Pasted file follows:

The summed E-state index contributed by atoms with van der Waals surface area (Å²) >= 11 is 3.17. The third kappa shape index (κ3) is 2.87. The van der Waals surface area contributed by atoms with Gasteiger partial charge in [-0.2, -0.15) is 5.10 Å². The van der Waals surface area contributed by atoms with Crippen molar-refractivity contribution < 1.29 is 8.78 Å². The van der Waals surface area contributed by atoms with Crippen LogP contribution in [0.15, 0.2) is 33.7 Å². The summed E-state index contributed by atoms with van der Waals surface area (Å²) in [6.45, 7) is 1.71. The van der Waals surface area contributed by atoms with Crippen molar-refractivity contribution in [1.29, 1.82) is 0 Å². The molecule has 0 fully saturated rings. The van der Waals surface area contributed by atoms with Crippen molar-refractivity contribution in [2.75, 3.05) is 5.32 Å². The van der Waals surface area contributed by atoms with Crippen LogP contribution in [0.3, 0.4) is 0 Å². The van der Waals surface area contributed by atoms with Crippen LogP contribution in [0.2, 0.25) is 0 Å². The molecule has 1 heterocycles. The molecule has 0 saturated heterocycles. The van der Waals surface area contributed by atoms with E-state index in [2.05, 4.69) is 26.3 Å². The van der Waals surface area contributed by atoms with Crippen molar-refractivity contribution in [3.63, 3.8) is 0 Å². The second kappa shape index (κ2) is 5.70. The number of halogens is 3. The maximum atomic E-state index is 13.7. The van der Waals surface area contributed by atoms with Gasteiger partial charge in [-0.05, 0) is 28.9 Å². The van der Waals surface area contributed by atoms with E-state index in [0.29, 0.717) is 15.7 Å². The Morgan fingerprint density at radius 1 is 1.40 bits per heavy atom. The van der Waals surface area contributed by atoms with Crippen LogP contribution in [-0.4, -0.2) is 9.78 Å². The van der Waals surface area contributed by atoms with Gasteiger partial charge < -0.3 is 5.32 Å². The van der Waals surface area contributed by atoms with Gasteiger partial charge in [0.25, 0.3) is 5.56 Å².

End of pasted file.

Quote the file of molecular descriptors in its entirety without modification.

The summed E-state index contributed by atoms with van der Waals surface area (Å²) >= 11 is 3.17. The third kappa shape index (κ3) is 2.87. The van der Waals surface area contributed by atoms with Gasteiger partial charge in [-0.2, -0.15) is 5.10 Å². The van der Waals surface area contributed by atoms with Crippen molar-refractivity contribution < 1.29 is 8.78 Å². The van der Waals surface area contributed by atoms with Crippen LogP contribution in [0.15, 0.2) is 33.7 Å². The summed E-state index contributed by atoms with van der Waals surface area (Å²) in [6.45, 7) is 1.71. The van der Waals surface area contributed by atoms with Crippen molar-refractivity contribution in [1.29, 1.82) is 0 Å². The molecule has 0 fully saturated rings. The van der Waals surface area contributed by atoms with Crippen molar-refractivity contribution in [2.75, 3.05) is 5.32 Å². The van der Waals surface area contributed by atoms with Crippen LogP contribution in [0.3, 0.4) is 0 Å². The van der Waals surface area contributed by atoms with Crippen LogP contribution in [0.2, 0.25) is 0 Å². The molecule has 1 heterocycles. The molecule has 0 saturated heterocycles. The van der Waals surface area contributed by atoms with E-state index in [2.05, 4.69) is 26.3 Å². The van der Waals surface area contributed by atoms with Crippen molar-refractivity contribution in [3.63, 3.8) is 0 Å². The second kappa shape index (κ2) is 5.70. The number of halogens is 3. The maximum atomic E-state index is 13.7. The van der Waals surface area contributed by atoms with Gasteiger partial charge in [-0.05, 0) is 28.9 Å². The van der Waals surface area contributed by atoms with E-state index in [0.29, 0.717) is 15.7 Å². The Morgan fingerprint density at radius 1 is 1.40 bits per heavy atom. The van der Waals surface area contributed by atoms with Crippen LogP contribution in [-0.4, -0.2) is 9.78 Å². The van der Waals surface area contributed by atoms with Gasteiger partial charge < -0.3 is 5.32 Å². The van der Waals surface area contributed by atoms with Gasteiger partial charge in [0.25, 0.3) is 5.56 Å².